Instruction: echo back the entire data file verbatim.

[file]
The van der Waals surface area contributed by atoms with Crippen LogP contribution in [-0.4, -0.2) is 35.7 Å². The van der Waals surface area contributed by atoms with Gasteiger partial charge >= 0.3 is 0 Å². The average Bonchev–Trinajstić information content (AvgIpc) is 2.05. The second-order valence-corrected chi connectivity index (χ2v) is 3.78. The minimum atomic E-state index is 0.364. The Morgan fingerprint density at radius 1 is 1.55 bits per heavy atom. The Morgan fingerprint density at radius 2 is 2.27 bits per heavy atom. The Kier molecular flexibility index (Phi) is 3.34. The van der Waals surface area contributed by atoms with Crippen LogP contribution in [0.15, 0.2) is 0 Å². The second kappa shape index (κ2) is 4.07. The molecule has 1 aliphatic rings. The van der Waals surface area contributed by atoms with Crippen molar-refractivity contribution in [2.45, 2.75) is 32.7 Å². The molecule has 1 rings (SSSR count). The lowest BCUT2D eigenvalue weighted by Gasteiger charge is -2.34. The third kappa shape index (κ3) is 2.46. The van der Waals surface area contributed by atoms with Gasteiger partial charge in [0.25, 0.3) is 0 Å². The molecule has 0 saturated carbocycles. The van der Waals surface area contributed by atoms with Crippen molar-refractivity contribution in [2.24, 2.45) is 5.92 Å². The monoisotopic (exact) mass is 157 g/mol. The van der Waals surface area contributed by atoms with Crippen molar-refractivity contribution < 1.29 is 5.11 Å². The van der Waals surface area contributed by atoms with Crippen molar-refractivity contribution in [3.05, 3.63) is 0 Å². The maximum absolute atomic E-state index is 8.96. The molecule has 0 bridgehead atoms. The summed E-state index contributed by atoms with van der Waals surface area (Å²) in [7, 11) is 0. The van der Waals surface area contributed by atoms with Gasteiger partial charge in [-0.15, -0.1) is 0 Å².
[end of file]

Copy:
The van der Waals surface area contributed by atoms with Crippen LogP contribution in [-0.4, -0.2) is 35.7 Å². The van der Waals surface area contributed by atoms with Gasteiger partial charge >= 0.3 is 0 Å². The average Bonchev–Trinajstić information content (AvgIpc) is 2.05. The second-order valence-corrected chi connectivity index (χ2v) is 3.78. The minimum atomic E-state index is 0.364. The Morgan fingerprint density at radius 1 is 1.55 bits per heavy atom. The Morgan fingerprint density at radius 2 is 2.27 bits per heavy atom. The Kier molecular flexibility index (Phi) is 3.34. The van der Waals surface area contributed by atoms with Crippen LogP contribution in [0.15, 0.2) is 0 Å². The second kappa shape index (κ2) is 4.07. The molecule has 1 aliphatic rings. The van der Waals surface area contributed by atoms with Crippen molar-refractivity contribution in [2.45, 2.75) is 32.7 Å². The molecule has 1 rings (SSSR count). The lowest BCUT2D eigenvalue weighted by Gasteiger charge is -2.34. The third kappa shape index (κ3) is 2.46. The van der Waals surface area contributed by atoms with Gasteiger partial charge in [0.25, 0.3) is 0 Å². The molecule has 0 saturated carbocycles. The van der Waals surface area contributed by atoms with Crippen molar-refractivity contribution in [2.24, 2.45) is 5.92 Å². The monoisotopic (exact) mass is 157 g/mol. The van der Waals surface area contributed by atoms with Crippen molar-refractivity contribution < 1.29 is 5.11 Å². The van der Waals surface area contributed by atoms with Crippen molar-refractivity contribution in [3.05, 3.63) is 0 Å². The maximum absolute atomic E-state index is 8.96. The molecule has 0 bridgehead atoms. The summed E-state index contributed by atoms with van der Waals surface area (Å²) in [7, 11) is 0. The van der Waals surface area contributed by atoms with Gasteiger partial charge in [-0.15, -0.1) is 0 Å².